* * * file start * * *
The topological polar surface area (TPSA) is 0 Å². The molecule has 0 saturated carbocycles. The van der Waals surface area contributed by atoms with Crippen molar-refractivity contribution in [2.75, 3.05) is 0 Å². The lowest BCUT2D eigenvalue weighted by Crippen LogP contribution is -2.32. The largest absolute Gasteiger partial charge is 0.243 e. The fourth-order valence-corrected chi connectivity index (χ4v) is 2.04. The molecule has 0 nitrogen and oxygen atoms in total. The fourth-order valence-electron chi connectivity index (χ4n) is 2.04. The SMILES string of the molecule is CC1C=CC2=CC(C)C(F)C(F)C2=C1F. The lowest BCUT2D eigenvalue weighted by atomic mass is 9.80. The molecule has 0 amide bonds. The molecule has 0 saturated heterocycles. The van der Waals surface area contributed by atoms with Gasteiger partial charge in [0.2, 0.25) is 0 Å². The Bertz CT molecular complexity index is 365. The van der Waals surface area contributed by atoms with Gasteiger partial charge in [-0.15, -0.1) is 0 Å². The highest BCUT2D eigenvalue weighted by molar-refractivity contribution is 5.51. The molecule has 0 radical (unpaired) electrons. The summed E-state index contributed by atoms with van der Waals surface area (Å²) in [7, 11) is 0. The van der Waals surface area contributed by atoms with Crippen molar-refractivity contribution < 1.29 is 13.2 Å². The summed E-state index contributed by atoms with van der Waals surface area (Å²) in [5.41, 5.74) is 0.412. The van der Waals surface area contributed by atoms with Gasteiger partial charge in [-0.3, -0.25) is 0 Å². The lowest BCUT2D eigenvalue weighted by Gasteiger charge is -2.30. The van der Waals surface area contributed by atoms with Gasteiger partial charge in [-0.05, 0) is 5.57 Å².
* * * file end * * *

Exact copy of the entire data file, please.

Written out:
The topological polar surface area (TPSA) is 0 Å². The molecule has 0 saturated carbocycles. The van der Waals surface area contributed by atoms with Crippen molar-refractivity contribution in [2.75, 3.05) is 0 Å². The lowest BCUT2D eigenvalue weighted by Crippen LogP contribution is -2.32. The largest absolute Gasteiger partial charge is 0.243 e. The fourth-order valence-corrected chi connectivity index (χ4v) is 2.04. The molecule has 0 nitrogen and oxygen atoms in total. The fourth-order valence-electron chi connectivity index (χ4n) is 2.04. The SMILES string of the molecule is CC1C=CC2=CC(C)C(F)C(F)C2=C1F. The lowest BCUT2D eigenvalue weighted by atomic mass is 9.80. The molecule has 0 amide bonds. The molecule has 0 saturated heterocycles. The van der Waals surface area contributed by atoms with Gasteiger partial charge in [0.2, 0.25) is 0 Å². The Bertz CT molecular complexity index is 365. The van der Waals surface area contributed by atoms with Gasteiger partial charge in [-0.15, -0.1) is 0 Å². The highest BCUT2D eigenvalue weighted by molar-refractivity contribution is 5.51. The molecule has 0 radical (unpaired) electrons. The summed E-state index contributed by atoms with van der Waals surface area (Å²) in [7, 11) is 0. The van der Waals surface area contributed by atoms with Crippen molar-refractivity contribution < 1.29 is 13.2 Å². The summed E-state index contributed by atoms with van der Waals surface area (Å²) in [5.41, 5.74) is 0.412. The van der Waals surface area contributed by atoms with Gasteiger partial charge in [-0.3, -0.25) is 0 Å². The lowest BCUT2D eigenvalue weighted by Gasteiger charge is -2.30. The van der Waals surface area contributed by atoms with Gasteiger partial charge in [-0.05, 0) is 5.57 Å².